ST. LOUIS — St. Louis leaders and residents of crime-ridden neighborhoods and city leaders say they are fed up with the violence, including a particularly brutal Monday night when 17 people were injured in seven different shootings.
No one died from any of the shootings, though two of the injured were in critical condition. Residents expressed their frustration with the frequent violence. Among them was Juanita Sparks, 60. On Tuesday, sitting at her front door with a granddaughter, she said she plans to move out.
"I am tired of thugs," Starks said. "We go in at night and stay in, no matter what. It's too rough a life here."
Mayor Francis Slay told the St. Louis Post-Dispatch (http://bit.ly/172FF3x ) that he, too, is frustrated by the violence.
"In the vast majority of these cases, people are using their guns to settle their own petty feuds, and that's really what's very unfortunate and outrageous about this," Slay said.
Investigators believe many of the victims and attackers were acquainted. Police pledge to intensify patrols, including putting about 75 detectives who are normally in plainclothes into uniform to increase police visibility.
University of Missouri-St. Louis criminologist Rick Rosenfeld, working under contract to help city police develop enforcement strategies, says aggravated assaults involving guns rose 20 percent in 2012. They were down 25 percent so far in 2013, but violence often increases as weather turns hot.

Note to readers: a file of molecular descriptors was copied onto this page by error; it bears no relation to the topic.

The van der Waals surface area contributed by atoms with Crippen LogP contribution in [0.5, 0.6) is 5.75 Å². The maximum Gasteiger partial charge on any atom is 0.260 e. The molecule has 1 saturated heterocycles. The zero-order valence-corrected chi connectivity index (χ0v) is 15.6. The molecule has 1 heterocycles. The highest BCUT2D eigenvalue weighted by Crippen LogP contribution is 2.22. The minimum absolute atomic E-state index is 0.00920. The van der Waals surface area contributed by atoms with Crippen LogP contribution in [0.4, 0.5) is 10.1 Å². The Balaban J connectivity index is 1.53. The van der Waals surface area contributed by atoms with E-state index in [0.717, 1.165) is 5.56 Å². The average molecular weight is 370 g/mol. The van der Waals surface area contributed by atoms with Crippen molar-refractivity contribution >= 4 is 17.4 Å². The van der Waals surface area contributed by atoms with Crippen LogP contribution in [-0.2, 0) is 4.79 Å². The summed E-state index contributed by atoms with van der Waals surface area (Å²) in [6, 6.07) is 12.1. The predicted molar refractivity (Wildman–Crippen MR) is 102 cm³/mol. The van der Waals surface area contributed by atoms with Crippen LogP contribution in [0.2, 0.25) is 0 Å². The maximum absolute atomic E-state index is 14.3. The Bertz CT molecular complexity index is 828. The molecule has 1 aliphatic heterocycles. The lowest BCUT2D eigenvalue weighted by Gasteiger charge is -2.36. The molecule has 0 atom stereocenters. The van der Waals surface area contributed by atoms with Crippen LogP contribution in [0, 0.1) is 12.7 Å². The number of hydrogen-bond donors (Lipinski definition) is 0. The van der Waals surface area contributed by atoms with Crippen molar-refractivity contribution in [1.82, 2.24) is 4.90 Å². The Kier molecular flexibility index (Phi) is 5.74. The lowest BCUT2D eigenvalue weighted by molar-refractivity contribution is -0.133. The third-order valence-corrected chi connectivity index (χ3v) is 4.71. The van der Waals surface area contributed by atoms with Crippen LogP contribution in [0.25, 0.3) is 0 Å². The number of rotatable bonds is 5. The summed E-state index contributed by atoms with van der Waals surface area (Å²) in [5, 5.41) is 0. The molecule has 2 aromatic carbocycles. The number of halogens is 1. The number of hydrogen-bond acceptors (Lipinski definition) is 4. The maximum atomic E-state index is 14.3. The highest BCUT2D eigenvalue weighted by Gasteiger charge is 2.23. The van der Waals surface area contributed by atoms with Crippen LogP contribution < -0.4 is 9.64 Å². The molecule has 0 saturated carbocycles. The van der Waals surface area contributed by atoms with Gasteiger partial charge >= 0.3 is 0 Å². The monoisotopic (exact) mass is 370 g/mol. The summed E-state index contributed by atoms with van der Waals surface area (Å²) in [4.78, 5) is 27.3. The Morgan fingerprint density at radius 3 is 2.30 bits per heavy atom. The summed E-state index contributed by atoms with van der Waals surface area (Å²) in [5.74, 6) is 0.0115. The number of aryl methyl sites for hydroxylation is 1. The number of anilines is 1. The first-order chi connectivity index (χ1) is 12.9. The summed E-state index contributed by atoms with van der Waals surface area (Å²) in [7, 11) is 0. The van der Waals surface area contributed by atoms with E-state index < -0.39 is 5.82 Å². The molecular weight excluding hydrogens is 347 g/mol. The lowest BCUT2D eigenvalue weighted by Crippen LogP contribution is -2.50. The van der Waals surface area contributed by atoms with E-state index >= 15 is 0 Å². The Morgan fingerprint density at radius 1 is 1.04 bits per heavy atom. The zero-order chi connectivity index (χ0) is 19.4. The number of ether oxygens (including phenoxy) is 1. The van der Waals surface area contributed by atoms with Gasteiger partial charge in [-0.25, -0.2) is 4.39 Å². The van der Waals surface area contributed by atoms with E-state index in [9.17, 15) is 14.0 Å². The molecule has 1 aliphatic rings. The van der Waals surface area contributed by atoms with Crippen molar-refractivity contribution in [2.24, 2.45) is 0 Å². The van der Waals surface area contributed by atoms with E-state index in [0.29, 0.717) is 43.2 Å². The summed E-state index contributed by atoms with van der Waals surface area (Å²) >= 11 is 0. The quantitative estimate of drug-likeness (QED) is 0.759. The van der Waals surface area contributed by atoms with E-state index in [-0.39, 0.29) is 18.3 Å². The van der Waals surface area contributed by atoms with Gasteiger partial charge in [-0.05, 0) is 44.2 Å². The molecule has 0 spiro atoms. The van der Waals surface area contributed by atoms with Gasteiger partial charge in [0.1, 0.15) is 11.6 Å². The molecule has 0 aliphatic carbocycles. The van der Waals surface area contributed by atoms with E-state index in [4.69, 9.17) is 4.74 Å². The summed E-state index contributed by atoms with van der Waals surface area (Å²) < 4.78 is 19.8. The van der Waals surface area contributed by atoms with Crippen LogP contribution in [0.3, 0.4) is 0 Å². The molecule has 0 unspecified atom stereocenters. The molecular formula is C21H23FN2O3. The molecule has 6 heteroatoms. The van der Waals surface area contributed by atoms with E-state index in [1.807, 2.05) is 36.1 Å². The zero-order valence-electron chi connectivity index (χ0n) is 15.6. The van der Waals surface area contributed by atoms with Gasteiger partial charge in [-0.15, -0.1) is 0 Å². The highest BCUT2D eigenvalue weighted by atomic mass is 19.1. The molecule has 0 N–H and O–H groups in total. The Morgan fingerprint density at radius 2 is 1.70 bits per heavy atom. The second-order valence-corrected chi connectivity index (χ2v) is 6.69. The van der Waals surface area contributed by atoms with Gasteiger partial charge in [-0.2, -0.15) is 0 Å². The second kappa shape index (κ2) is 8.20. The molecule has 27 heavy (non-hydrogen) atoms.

Police Lt. Col. Alfred Adkins said the city averages 33 firearms-related incidents per week. Still, Monday's violence was rare.
No arrests had been made in any of the attacks by late Tuesday. Police believe the shootings were unrelated.
"We're always concerned about retaliation, especially with no one in custody or arrested," Adkins said. "Some of the people, we know, are documented gang members that were involved in disputes that occurred beforehand."
Slay renewed a call for establishment of a dedicated "armed-offender docket" to focus on violent crimes. An effort to have the Missouri Legislature force the issue failed this spring.
"These are disputes, and there are victims who won't talk to the police," Slay said. "Trying to make an arrest isn't that simple. In one case, they've got (multiple) people shot and not one of them would identify the shooter."
Resident Albert James cited a list of frustrations — too many young people without discipline or work, too many guns, not enough churchgoing, too much glorification of violence in popular music.
"I like city living," James, 45, said. "I just wish some parents would quit being afraid of their kids and act like parents. So much of our society is so wrong."
Information from: St. Louis Post-Dispatch, http://www.stltoday.com